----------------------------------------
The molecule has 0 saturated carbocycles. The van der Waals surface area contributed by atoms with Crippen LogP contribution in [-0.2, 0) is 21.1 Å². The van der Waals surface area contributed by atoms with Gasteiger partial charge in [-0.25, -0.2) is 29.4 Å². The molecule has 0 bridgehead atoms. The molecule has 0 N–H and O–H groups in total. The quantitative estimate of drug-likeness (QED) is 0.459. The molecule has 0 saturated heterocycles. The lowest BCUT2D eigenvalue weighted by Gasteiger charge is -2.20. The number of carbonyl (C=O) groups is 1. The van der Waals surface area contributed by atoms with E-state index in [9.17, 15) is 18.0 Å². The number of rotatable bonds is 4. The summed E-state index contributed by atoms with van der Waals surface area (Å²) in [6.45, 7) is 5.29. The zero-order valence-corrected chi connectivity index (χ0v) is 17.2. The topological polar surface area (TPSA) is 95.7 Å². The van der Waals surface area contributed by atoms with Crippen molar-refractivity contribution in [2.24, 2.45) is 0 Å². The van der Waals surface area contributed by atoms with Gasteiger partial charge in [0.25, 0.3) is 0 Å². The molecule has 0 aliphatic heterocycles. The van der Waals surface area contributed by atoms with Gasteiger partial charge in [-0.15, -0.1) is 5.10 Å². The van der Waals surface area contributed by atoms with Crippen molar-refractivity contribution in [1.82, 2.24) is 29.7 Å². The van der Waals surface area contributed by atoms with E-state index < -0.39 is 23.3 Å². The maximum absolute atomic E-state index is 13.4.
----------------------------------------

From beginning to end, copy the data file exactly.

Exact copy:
The molecule has 0 saturated carbocycles. The van der Waals surface area contributed by atoms with Crippen LogP contribution in [-0.2, 0) is 21.1 Å². The van der Waals surface area contributed by atoms with Gasteiger partial charge in [-0.25, -0.2) is 29.4 Å². The molecule has 0 bridgehead atoms. The molecule has 0 N–H and O–H groups in total. The quantitative estimate of drug-likeness (QED) is 0.459. The molecule has 0 saturated heterocycles. The lowest BCUT2D eigenvalue weighted by Gasteiger charge is -2.20. The number of carbonyl (C=O) groups is 1. The van der Waals surface area contributed by atoms with E-state index in [9.17, 15) is 18.0 Å². The number of rotatable bonds is 4. The summed E-state index contributed by atoms with van der Waals surface area (Å²) in [6.45, 7) is 5.29. The zero-order valence-corrected chi connectivity index (χ0v) is 17.2. The topological polar surface area (TPSA) is 95.7 Å². The van der Waals surface area contributed by atoms with Crippen molar-refractivity contribution in [2.24, 2.45) is 0 Å². The van der Waals surface area contributed by atoms with Gasteiger partial charge in [0.25, 0.3) is 0 Å². The molecule has 0 aliphatic heterocycles. The van der Waals surface area contributed by atoms with Gasteiger partial charge in [-0.15, -0.1) is 5.10 Å². The van der Waals surface area contributed by atoms with Crippen molar-refractivity contribution in [1.82, 2.24) is 29.7 Å². The van der Waals surface area contributed by atoms with E-state index < -0.39 is 23.3 Å². The maximum absolute atomic E-state index is 13.4.